Will your car just become another scrapyard eyesore or is it destined for greatness?
The classic car world has been on an upward trajectory in recent years, values have skyrocketed even for models that had previously been ignored by collectors. If you happen to own one of these cars then good for you, but did it happen by luck or by design? And can we reliable predict which models will next be the flavor of the day? These questions essentially boil down to one thing, and that is what exactly defines a desirable classic car?
The definition of a classic car is as varied as the makes and models that this over-used term is applied to. The UK refers to cars built before 1914 as veteran, while those built between the two world wars (1918 to 1939) are vintage. The term 'classic' is often used to refer to just about anything else built after 1945. In the US cars that are extremely old (100 years or so) fall under the antique class and 'classic' is used for the rest. Clearly then, the term is open to interpretation.
Each State too has a slightly different idea of what a historic or classic car should be; the average age seems to sit between 20 to 25 years. If you plan on importing a car from overseas, it will have to be at least 25 for it to be legally licensed for our roads. So, for the sake of some sort of resolution, a classic car can be defined as, wait for it:an older car. But every car gets old so what makes some like this 1957 Chevy Bel Air become a desirable collectors' item while others are doomed to be abandoned in a field slowly sinking into the ground?
This one is a bit easier to answer. The first sign that you may be driving a future investment is if your car is a limited-edition model or had a particularly short production run. We aren't referring to that Accord with the unique paint job but rather to distinct models within a range that may have a more powerful engine or perhaps other desirable options not found elsewhere. Your vanilla 2.3-liter EcoBoost Mustang is not this car, the recently announced Bullitt edition is more like it. As long as they keep the production numbers down that is.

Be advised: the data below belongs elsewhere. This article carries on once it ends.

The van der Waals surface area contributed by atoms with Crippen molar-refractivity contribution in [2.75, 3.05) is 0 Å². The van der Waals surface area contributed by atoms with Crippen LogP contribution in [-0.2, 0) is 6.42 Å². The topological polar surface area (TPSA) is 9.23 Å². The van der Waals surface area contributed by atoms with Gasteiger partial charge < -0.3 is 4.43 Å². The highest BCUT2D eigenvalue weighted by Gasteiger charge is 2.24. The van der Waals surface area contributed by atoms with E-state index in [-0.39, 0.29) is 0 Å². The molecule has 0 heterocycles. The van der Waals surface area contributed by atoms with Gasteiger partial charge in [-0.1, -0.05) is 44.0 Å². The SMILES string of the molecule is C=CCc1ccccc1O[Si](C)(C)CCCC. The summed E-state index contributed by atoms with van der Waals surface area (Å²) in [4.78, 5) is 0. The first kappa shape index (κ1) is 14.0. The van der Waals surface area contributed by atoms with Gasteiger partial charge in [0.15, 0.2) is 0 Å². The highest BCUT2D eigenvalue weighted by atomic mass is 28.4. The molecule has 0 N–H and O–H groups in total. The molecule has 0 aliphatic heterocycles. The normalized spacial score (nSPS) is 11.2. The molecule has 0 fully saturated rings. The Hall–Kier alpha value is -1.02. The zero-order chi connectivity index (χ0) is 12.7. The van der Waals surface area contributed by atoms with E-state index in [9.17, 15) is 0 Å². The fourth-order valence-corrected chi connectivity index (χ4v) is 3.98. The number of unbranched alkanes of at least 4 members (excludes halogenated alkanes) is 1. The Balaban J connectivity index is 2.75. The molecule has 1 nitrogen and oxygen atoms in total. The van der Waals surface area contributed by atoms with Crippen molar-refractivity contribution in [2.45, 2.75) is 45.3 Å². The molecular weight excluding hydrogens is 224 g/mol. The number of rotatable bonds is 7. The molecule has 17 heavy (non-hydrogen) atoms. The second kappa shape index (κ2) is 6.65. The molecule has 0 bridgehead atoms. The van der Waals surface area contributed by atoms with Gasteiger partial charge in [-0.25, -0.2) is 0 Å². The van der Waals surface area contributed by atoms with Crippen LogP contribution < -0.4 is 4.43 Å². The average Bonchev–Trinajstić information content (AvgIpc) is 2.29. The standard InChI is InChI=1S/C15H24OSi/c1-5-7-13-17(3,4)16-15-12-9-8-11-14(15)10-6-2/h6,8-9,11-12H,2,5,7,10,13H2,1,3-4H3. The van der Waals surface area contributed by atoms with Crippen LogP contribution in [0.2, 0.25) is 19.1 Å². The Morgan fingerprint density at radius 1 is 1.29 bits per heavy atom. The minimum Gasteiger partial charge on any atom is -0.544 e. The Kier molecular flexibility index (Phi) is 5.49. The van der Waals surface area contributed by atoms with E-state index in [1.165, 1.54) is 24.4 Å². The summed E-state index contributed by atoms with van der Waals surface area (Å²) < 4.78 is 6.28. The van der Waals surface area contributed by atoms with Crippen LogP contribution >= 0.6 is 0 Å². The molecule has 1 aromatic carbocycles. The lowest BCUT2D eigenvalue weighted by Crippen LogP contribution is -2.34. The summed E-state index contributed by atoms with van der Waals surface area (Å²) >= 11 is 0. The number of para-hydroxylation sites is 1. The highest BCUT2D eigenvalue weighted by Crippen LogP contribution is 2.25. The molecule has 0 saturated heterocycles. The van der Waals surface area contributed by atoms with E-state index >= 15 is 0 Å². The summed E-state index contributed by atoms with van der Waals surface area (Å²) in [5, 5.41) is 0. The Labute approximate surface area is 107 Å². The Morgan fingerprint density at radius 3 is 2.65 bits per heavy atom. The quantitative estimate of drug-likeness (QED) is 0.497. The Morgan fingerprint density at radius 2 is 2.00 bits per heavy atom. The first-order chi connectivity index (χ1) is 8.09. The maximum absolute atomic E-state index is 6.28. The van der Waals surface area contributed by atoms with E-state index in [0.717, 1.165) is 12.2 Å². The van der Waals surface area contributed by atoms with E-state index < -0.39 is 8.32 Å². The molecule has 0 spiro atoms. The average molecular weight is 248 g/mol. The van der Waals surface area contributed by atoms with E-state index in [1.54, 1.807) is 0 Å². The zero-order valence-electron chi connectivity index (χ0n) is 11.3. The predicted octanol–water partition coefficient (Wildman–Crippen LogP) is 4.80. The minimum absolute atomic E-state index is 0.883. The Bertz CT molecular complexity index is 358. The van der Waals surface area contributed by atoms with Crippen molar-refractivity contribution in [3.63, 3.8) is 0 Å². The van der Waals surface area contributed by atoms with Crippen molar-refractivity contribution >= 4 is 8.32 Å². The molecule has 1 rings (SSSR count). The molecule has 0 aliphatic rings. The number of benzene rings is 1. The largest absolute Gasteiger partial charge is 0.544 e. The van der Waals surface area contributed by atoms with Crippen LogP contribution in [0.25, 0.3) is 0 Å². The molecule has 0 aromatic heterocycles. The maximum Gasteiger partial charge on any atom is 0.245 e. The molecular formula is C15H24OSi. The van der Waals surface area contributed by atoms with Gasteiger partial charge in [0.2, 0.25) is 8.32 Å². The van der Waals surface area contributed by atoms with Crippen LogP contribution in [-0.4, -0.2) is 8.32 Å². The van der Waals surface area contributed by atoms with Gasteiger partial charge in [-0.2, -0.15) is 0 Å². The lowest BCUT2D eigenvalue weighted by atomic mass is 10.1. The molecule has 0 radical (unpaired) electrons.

History And Pedigree Are Key Is your car the fastest thing around, does it feature in a popular movie or TV series or was it the first to be offered with a particular luxury or technological feature? These things matter in the world of classics. Maybe not just yet but in years to come when today's kids who used to have posters of your exact model on their bedroom wall grow up, then nostalgia will kick in and you will have yourself a desirable classic. Older classics can see significantly boosted values if they have a successful racing history or have been owned by someone famous in the past.
This is unlikely to be of much help to those looking to buy something newer that will eventually appreciate in value over time, but there are things you can do to newer cars too that will help your chances. Keeping mileages low and making sure that your car is in perfect condition with a spotless service record are two and will make it all the more desirable as it gets on in years. How long that takes depends on a lot of factors but one sure sign is when the value of your old car stops dropping and starts heading the other way.
If you paid $10,000 for that second-gen Buick Regal a few years back and now there are people leaving notes on your windscreen offering you $15,000 to take it off your hands, you have arrived. Please note that this is just an example and your poverty-spec Regal will never be worth more than the amount of gas that's sitting in its tank. The Grand National however, well that may be a different story.